I left from Philadelphia via British Airways (with which I was very impressed: comfortable, friendly and the best airline food I've ever eaten) at 7 pm on Thursday, September 4. We arrived at Heathrow Airport shortly before 7 am Friday, UK time...well, make that arrived "over" Heathrow. We had to circle for over an hour before we got clearance to land and I never saw so many planes in the skies in my life. Heathrow, I've been told, is the busiest passenger flight airport in the world, which was part of the problem; a deep and troublesome fog was even more so.

When we landed, I had roughly an hour to get my bag, go through security once again and catch the Lufthansa flight to Munich. That was complicated by the fact that I was in Terminal 4 and needed to get to Terminal 2, then more so by the fact that the Heathrow Express shuttle train announcement at the first stop was only for Terminal 3. Terminals 1, 2 & 3 are, however, all right together and that was the only stop (terminal 4 is newer and about a five minute train ride away). I discovered all this as the doors slammed shut and I found myself on the way to Paddington Station in London, 15 minutes either way.

After than round trip, I got back just about the time the flight to Munich was scheduled to take off. Not to worry. That flight, as well as at least three other Lufthansa flights and who knows how many from other airlines, were postponed three hours and longer due to the fog and subsequent backup. The terminal was one huge mass of humanity, probably a dozen or more lines for the Lufthansa counter alone, some as much as 100 people deep, were jammed together. A little bit of hell, it was.

I somehow got through that mess with still well over an hour to go and sought out an airport pub where I enjoyed a pint of John Smith's Extra Smooth Bitter. Luckily, I didn't stay for a second because when I walked back out into the terminal I discovered that the flight had been advance half an hour and would leave at 11:30 am.

I made my way to the proper gate, wondering how I'd make contact with anyone else on the trip. Turned out to be easy. No sooner had I found a seat in the waiting area than I heard a woman behind me explaining patiently to a guy across the aisle that she had too sent him an email two days earlier asking if he'd received his tickets via FedEx, even as he complained she hadn't. I stood, turned and introduced myself to Sheryl Barto and announced that I had definitely gotten my email and tickets, and appreciated it, a comment to which she smiled gratefully. Hey, ingratiate yourself when you can, my old daddy taught me, you never know when you'll need it.

Not long after, they called our flight and we were on the way to Germany. To find out how it went, start with this link:


The unlikely and tragic fate of Jack-on-a-stick.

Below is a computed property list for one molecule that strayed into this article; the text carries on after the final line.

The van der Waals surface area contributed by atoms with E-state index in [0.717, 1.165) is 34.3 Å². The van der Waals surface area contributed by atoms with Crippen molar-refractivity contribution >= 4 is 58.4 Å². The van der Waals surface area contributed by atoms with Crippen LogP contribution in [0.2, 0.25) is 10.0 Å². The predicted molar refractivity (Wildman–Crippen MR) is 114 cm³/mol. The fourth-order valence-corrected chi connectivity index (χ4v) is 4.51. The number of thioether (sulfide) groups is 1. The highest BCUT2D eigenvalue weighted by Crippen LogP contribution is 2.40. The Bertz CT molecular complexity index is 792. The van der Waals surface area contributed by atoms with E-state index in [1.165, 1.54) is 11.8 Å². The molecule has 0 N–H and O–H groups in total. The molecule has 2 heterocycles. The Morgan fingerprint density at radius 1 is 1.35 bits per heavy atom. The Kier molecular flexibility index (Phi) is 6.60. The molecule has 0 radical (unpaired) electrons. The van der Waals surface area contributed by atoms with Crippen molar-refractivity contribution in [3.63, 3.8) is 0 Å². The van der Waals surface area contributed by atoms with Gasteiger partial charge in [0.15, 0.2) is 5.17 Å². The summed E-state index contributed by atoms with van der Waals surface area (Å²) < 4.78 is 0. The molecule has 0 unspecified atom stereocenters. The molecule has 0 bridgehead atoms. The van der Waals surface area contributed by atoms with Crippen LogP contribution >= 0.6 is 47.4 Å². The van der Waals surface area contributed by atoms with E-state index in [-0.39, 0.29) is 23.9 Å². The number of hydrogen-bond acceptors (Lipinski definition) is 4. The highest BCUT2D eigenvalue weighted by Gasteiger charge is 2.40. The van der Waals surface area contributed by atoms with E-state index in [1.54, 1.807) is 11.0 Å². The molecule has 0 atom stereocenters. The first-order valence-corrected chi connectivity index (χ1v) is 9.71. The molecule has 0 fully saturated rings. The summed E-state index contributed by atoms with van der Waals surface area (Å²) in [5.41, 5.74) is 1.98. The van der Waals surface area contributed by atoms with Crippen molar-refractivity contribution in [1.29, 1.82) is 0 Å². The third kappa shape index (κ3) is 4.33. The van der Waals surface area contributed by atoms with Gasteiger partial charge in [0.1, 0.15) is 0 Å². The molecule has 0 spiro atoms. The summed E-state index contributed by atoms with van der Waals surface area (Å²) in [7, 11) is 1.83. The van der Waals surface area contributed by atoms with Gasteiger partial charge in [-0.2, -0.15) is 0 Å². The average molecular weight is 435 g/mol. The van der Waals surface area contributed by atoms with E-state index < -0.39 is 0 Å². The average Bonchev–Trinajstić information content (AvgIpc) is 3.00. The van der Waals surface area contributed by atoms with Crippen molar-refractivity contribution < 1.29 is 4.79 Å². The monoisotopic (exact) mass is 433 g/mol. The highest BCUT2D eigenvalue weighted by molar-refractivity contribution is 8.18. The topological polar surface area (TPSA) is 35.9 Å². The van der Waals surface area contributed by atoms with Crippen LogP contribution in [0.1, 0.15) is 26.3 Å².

The greatest achievement in Lew Bryson's checkered career, the creation of Jack-on-a-stick, came to a painful ending on Thursday, September 18, as reported in this email from Steve (The Other One) Rubeo:

It is with deep remorse that I must announce that the original "Jack on a Stick" is no more. He met his untimely demise this morning when our dog, Jake, unceremoniously ripped Jack on a Stick to shreds. I received the news at work this morning, apparently Joy could not do anything to stop this horrific event.
The good news, of course, is that JOAS had a helluva lot more fun than I usually do during his brief, well-traveled existence. As soon as I get entirely caught up around here, I'll be putting up a photographic record of his adventures. The photo to the left (courtesy of Chuck Cook) is just to whet your appetites. (I am told that there are many such photos in existence, some having appeared on BeerAdvocate.com in the days shortly after Bryson came up with the idea. If anyone reading this has such photos and is willing to share them, please send 'em along.)

All things come to he who waits.
The story I wrote about a visit to Anderson Valley Brewing Company lo those many months ago finally makes its appearance in the current Ale Street News. I of course commend it to you attention. In those same pages, Bryson blurts out the story I've been sitting on for months because I was sworn to secrecy. Yep, Nodding Head is the brewery looking for a spot in Philadelphia to set up a facility to make beer for off-premise sales. Given the way Brandon Greenwood is piling up awards for his beers these days, let's hope they get it going real soon.

[Posted 1:00 pm edt]

The Europe trip, one more once.
The final segment of my report on LDO's European junket is finally up and you can read it right here. Or you can scroll down to last week's installment and read the entire story in sequence beginning right here. Whew! That should be the end of this seemingly endless series of postings about the trip, although I will be organizing it into a separate, free-standing document (ditto the California trip from last February) and I will ever so discretely post links to both and bring them to your attention when they're ready. Now, for heaven's sake, let's move on.